What Is Trimethyl Borate?
Trimethyl borate is a chemical compound with the formula B(OCH3)3. It’s a colourless, flammable liquid widely used as an organic synthesis reagent and a polymer solvent.
Trimethyl borate is a boron triester with a single boron atom and three methoxide groups. It can be made by mixing a large amount of dry methanol with boric acid or boric oxide, a tiny amount of sulfuric acid, and heating the mixture to dehydrate it if necessary.
Due to the extra methanol used, the finished product would be an azeotropic mixture of methanol (25%) and trimethyl borate (75%). Pure trimethyl borate can be obtained by converting methanol to trimethyl borate with a boron trihalide, such as boron tribromide. However, the trihalide should be added gradually to avoid hydrolysis of the previously present boron tribromide.
Trimethyl Borate Specifications Chemical formula C3H9BO3 Molecular Weight 103.91 g/mol Density 0.932 g/cm3 Melting Point -34°C Boiling Point 68°C Appearance Colorless liquid Vapor Pressure 137 mmHg at 25 °C Solubility in Water Yes
Source – Wikipedia
Dehydration produces trimethyl borate, which decomposes to methanol and boric acid when coming in contact with water. In the presence of oxygen, it burns to generate boron trioxide. It emits a vivid green hue in flames, which overpowers other flame colours.
Uses for Trimethyl Borate
It is an essential reagent in organic synthesis because it acts as a precursor to boronic acids. These boronic acids, used in Suzuki couplings, are made by reacting trimethyl borate with Grignard reagents.
B(OCH3)3 + ArMgBr → MgBrOCH3 + ArB(OCH3)2
ArB(OCH3)2 + 2 H2O → ArB(OH)2 + 2 HOCH3
(B(OCH3)3) is also an anti-oxidant in the brazing and solder flux and has been explored as a fire retardant. Additionally, it has been examined as an additive to some polymers.
It is the main reactant in the Brown-Schlesinger method of producing sodium borohydride, and it is successfully recreated from sodium metaborate (NaBO2) via a sequential process that includes reacting with sulfuric acid, cooling crystallization, and reactive esterification distillation.
The metaborate is first transformed to boric acid (H3BO3) by treating with sulfuric acid, obviating the need to synthesize borax (Na2B4O710H2O) in traditional techniques. Boric acid is separated and purified from coexisting sodium sulphate by cooling crystallization (Na2SO4).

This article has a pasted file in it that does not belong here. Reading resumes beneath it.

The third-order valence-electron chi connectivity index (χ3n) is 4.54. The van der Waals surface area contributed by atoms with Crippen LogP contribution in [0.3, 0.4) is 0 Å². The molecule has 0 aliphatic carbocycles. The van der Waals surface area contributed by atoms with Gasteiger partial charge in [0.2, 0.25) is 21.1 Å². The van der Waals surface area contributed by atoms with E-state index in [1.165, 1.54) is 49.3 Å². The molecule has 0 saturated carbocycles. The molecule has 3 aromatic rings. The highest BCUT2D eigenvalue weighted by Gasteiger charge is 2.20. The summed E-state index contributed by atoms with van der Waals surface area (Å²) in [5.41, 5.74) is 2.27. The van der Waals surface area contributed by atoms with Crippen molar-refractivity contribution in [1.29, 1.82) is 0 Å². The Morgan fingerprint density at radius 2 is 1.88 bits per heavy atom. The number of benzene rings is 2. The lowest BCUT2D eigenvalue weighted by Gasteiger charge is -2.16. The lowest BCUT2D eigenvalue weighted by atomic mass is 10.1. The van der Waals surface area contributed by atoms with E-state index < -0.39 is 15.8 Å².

Following that, it is made by esterifying boric acid with methanol, with reactive esterification distillation used to speed up the process and purify the product. X-ray diffraction (XRD), Fourier transform infrared spectroscopy (FT-IR), and gas chromatography are used to demonstrate the formation of boric acid and trimethyl borate (GC). Sodium metaborate could be converted to boric acid at a rate of about 55%, with a manufacturing yield of 74.1 to 96.5% for trimethyl borate esterified from boric acid as-produced.
Trimethyl Borate for Protection of Wood-based Materials
B(OCH3)3 has a high vapour pressure injected into a container containing the wood beneath a vacuum during vapour phase treatments. It then volatilizes and diffuses into the wood by combining with any moisture to form methanol and boric acid. The borate is released during the reaction and is deposited in the wood. Some methanol and borate remain in the wood when the vacuum is released. This method has been used to cure a variety of composites, but its utility is limited because the wood being processed cannot be too wet (moisture content less than 6–8%).
- When inhaled or absorbed via the skin, it can negatively influence.
- It irritates the nose, throat, and lungs and causes headaches, nausea, lack of appetite, vomiting, diarrhoea, and convulsions.
- The liquid is highly combustible, posing a fire risk.
- If ingested, it might harm the kidneys.
- Goggles should be worn when burning trimethyl borate to prevent boric oxide particles from stinging the eyes.
- It should only be kept in well-sealed bottles away from light and heat. It’s important to keep the bottle sealed or place it in a desiccator because it’s sensitive to water.
- Individuals who have been advised of the dangers of triethyl borate exposure should wash contaminated work clothing.
- Eyewash foundations should be available in the workplace in case of an emergency.
- When encountered on the skin, wash or shower right away to get rid of the chemical. Wash every body part that has come into touch.
- Because it can be swallowed, do not eat, smoke, or drink near where it is handled, processed, or stored.